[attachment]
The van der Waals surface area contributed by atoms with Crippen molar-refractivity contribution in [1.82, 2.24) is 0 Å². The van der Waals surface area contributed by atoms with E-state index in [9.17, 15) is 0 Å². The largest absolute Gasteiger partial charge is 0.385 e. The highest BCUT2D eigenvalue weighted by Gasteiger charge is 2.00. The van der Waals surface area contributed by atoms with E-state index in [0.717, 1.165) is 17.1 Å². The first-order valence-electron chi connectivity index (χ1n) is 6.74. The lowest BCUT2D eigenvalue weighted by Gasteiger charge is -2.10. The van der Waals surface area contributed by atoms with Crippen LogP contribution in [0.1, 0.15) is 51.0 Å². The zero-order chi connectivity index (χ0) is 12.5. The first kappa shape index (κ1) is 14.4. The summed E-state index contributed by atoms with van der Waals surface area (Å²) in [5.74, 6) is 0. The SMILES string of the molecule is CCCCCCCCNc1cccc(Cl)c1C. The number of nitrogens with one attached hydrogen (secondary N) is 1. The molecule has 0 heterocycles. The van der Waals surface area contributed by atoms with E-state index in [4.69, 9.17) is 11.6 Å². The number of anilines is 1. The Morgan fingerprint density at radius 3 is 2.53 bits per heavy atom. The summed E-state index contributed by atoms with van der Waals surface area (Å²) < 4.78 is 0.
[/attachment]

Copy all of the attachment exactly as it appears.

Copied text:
The van der Waals surface area contributed by atoms with Crippen molar-refractivity contribution in [1.82, 2.24) is 0 Å². The van der Waals surface area contributed by atoms with E-state index in [9.17, 15) is 0 Å². The largest absolute Gasteiger partial charge is 0.385 e. The highest BCUT2D eigenvalue weighted by Gasteiger charge is 2.00. The van der Waals surface area contributed by atoms with E-state index in [0.717, 1.165) is 17.1 Å². The first-order valence-electron chi connectivity index (χ1n) is 6.74. The lowest BCUT2D eigenvalue weighted by Gasteiger charge is -2.10. The van der Waals surface area contributed by atoms with Crippen LogP contribution in [0.1, 0.15) is 51.0 Å². The zero-order chi connectivity index (χ0) is 12.5. The first kappa shape index (κ1) is 14.4. The summed E-state index contributed by atoms with van der Waals surface area (Å²) in [5.74, 6) is 0. The SMILES string of the molecule is CCCCCCCCNc1cccc(Cl)c1C. The number of nitrogens with one attached hydrogen (secondary N) is 1. The molecule has 0 heterocycles. The van der Waals surface area contributed by atoms with E-state index in [4.69, 9.17) is 11.6 Å². The number of anilines is 1. The Morgan fingerprint density at radius 3 is 2.53 bits per heavy atom. The summed E-state index contributed by atoms with van der Waals surface area (Å²) < 4.78 is 0.